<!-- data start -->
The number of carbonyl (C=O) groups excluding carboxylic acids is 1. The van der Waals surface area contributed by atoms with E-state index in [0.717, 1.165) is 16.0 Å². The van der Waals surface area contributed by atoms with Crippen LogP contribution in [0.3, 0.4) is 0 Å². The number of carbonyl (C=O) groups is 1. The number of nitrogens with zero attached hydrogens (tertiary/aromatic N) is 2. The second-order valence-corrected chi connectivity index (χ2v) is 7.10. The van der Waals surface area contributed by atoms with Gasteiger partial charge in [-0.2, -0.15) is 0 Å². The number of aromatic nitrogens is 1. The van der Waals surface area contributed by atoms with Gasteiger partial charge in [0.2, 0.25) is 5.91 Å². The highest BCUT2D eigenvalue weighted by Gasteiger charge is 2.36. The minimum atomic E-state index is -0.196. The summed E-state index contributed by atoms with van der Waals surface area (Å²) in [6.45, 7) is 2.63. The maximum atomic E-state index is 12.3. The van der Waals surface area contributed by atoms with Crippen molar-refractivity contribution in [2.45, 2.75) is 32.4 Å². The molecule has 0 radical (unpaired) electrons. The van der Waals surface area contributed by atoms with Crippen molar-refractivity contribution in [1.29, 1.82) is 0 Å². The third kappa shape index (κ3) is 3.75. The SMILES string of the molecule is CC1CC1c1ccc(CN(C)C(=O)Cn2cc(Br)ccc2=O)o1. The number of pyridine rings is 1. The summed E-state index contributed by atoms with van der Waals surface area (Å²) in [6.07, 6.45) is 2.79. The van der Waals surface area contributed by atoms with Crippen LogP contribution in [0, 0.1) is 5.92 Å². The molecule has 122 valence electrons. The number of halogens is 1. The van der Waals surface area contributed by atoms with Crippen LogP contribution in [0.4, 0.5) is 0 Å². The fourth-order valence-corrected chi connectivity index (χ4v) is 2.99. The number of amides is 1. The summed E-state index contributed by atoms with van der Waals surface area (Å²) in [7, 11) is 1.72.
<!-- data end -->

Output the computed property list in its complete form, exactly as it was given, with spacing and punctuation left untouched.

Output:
The number of carbonyl (C=O) groups excluding carboxylic acids is 1. The van der Waals surface area contributed by atoms with E-state index in [0.717, 1.165) is 16.0 Å². The van der Waals surface area contributed by atoms with Crippen LogP contribution in [0.3, 0.4) is 0 Å². The number of carbonyl (C=O) groups is 1. The number of nitrogens with zero attached hydrogens (tertiary/aromatic N) is 2. The second-order valence-corrected chi connectivity index (χ2v) is 7.10. The van der Waals surface area contributed by atoms with Gasteiger partial charge in [-0.2, -0.15) is 0 Å². The number of aromatic nitrogens is 1. The van der Waals surface area contributed by atoms with Gasteiger partial charge in [0.2, 0.25) is 5.91 Å². The highest BCUT2D eigenvalue weighted by Gasteiger charge is 2.36. The minimum atomic E-state index is -0.196. The summed E-state index contributed by atoms with van der Waals surface area (Å²) in [6.45, 7) is 2.63. The maximum atomic E-state index is 12.3. The van der Waals surface area contributed by atoms with Crippen molar-refractivity contribution in [2.45, 2.75) is 32.4 Å². The molecule has 0 radical (unpaired) electrons. The van der Waals surface area contributed by atoms with Crippen molar-refractivity contribution in [1.29, 1.82) is 0 Å². The third kappa shape index (κ3) is 3.75. The SMILES string of the molecule is CC1CC1c1ccc(CN(C)C(=O)Cn2cc(Br)ccc2=O)o1. The number of pyridine rings is 1. The summed E-state index contributed by atoms with van der Waals surface area (Å²) in [6.07, 6.45) is 2.79. The van der Waals surface area contributed by atoms with Crippen LogP contribution in [0, 0.1) is 5.92 Å². The molecule has 122 valence electrons. The number of halogens is 1. The van der Waals surface area contributed by atoms with Crippen LogP contribution in [0.4, 0.5) is 0 Å². The fourth-order valence-corrected chi connectivity index (χ4v) is 2.99. The number of amides is 1. The summed E-state index contributed by atoms with van der Waals surface area (Å²) in [7, 11) is 1.72.